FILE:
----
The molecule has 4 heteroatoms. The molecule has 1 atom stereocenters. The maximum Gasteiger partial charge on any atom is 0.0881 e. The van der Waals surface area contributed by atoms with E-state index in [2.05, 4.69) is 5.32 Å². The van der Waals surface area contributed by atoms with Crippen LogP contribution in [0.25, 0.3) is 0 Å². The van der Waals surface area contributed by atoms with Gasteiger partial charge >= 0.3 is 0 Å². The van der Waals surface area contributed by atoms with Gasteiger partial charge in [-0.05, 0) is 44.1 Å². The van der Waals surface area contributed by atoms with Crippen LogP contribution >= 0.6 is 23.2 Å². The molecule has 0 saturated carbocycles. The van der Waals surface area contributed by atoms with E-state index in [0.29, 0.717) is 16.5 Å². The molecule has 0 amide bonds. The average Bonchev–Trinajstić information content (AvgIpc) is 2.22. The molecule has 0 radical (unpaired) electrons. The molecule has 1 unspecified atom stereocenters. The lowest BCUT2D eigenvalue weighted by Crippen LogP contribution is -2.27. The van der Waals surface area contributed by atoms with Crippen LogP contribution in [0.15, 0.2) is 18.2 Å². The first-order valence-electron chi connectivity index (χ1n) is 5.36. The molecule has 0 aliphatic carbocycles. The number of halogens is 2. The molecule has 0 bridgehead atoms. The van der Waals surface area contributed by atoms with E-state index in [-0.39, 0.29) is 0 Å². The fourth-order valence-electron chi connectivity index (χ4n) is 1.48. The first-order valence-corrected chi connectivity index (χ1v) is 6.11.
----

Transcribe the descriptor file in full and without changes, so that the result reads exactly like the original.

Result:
The molecule has 4 heteroatoms. The molecule has 1 atom stereocenters. The maximum Gasteiger partial charge on any atom is 0.0881 e. The van der Waals surface area contributed by atoms with E-state index in [2.05, 4.69) is 5.32 Å². The van der Waals surface area contributed by atoms with Crippen LogP contribution in [0.25, 0.3) is 0 Å². The van der Waals surface area contributed by atoms with Gasteiger partial charge >= 0.3 is 0 Å². The van der Waals surface area contributed by atoms with Gasteiger partial charge in [-0.05, 0) is 44.1 Å². The van der Waals surface area contributed by atoms with Crippen LogP contribution >= 0.6 is 23.2 Å². The molecule has 0 saturated carbocycles. The van der Waals surface area contributed by atoms with E-state index in [0.29, 0.717) is 16.5 Å². The molecule has 0 amide bonds. The average Bonchev–Trinajstić information content (AvgIpc) is 2.22. The molecule has 0 radical (unpaired) electrons. The molecule has 1 unspecified atom stereocenters. The lowest BCUT2D eigenvalue weighted by Crippen LogP contribution is -2.27. The van der Waals surface area contributed by atoms with Crippen LogP contribution in [0.15, 0.2) is 18.2 Å². The first-order valence-electron chi connectivity index (χ1n) is 5.36. The molecule has 0 aliphatic carbocycles. The number of halogens is 2. The molecule has 0 bridgehead atoms. The van der Waals surface area contributed by atoms with E-state index in [-0.39, 0.29) is 0 Å². The fourth-order valence-electron chi connectivity index (χ4n) is 1.48. The first-order valence-corrected chi connectivity index (χ1v) is 6.11.